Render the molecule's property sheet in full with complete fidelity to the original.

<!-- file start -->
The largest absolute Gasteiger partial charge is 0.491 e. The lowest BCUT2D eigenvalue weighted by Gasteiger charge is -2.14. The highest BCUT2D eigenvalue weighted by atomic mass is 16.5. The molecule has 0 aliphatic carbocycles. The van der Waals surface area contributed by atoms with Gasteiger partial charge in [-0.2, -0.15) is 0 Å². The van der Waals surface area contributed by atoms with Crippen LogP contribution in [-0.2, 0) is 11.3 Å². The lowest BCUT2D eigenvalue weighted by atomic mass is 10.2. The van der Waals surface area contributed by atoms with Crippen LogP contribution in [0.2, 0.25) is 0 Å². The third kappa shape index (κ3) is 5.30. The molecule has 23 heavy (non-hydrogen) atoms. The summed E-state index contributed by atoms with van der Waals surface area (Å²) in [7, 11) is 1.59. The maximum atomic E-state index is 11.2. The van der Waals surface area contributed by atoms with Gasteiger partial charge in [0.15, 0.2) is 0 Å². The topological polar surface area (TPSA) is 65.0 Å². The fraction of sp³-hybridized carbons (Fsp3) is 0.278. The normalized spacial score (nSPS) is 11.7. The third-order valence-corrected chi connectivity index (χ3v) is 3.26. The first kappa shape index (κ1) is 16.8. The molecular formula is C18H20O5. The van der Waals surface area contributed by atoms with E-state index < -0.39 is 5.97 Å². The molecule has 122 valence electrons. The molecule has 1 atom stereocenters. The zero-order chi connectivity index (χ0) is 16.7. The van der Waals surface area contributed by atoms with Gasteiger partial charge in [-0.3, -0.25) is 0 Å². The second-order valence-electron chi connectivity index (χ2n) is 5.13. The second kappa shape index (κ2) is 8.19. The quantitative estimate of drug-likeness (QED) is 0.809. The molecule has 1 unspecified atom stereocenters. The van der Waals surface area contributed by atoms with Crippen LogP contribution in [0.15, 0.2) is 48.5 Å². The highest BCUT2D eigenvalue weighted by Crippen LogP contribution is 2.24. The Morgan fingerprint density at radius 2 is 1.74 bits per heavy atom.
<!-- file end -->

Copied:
The largest absolute Gasteiger partial charge is 0.491 e. The lowest BCUT2D eigenvalue weighted by Gasteiger charge is -2.14. The highest BCUT2D eigenvalue weighted by atomic mass is 16.5. The molecule has 0 aliphatic carbocycles. The van der Waals surface area contributed by atoms with Gasteiger partial charge in [-0.2, -0.15) is 0 Å². The van der Waals surface area contributed by atoms with Crippen LogP contribution in [-0.2, 0) is 11.3 Å². The lowest BCUT2D eigenvalue weighted by atomic mass is 10.2. The van der Waals surface area contributed by atoms with Crippen LogP contribution in [0.2, 0.25) is 0 Å². The third kappa shape index (κ3) is 5.30. The molecule has 23 heavy (non-hydrogen) atoms. The summed E-state index contributed by atoms with van der Waals surface area (Å²) in [7, 11) is 1.59. The maximum atomic E-state index is 11.2. The van der Waals surface area contributed by atoms with Gasteiger partial charge in [0.15, 0.2) is 0 Å². The topological polar surface area (TPSA) is 65.0 Å². The fraction of sp³-hybridized carbons (Fsp3) is 0.278. The normalized spacial score (nSPS) is 11.7. The third-order valence-corrected chi connectivity index (χ3v) is 3.26. The first kappa shape index (κ1) is 16.8. The molecular formula is C18H20O5. The van der Waals surface area contributed by atoms with E-state index < -0.39 is 5.97 Å². The molecule has 122 valence electrons. The molecule has 1 atom stereocenters. The zero-order chi connectivity index (χ0) is 16.7. The van der Waals surface area contributed by atoms with Gasteiger partial charge in [-0.3, -0.25) is 0 Å². The second-order valence-electron chi connectivity index (χ2n) is 5.13. The second kappa shape index (κ2) is 8.19. The quantitative estimate of drug-likeness (QED) is 0.809. The molecule has 1 unspecified atom stereocenters. The van der Waals surface area contributed by atoms with Crippen LogP contribution in [0.15, 0.2) is 48.5 Å². The highest BCUT2D eigenvalue weighted by Crippen LogP contribution is 2.24. The Morgan fingerprint density at radius 2 is 1.74 bits per heavy atom.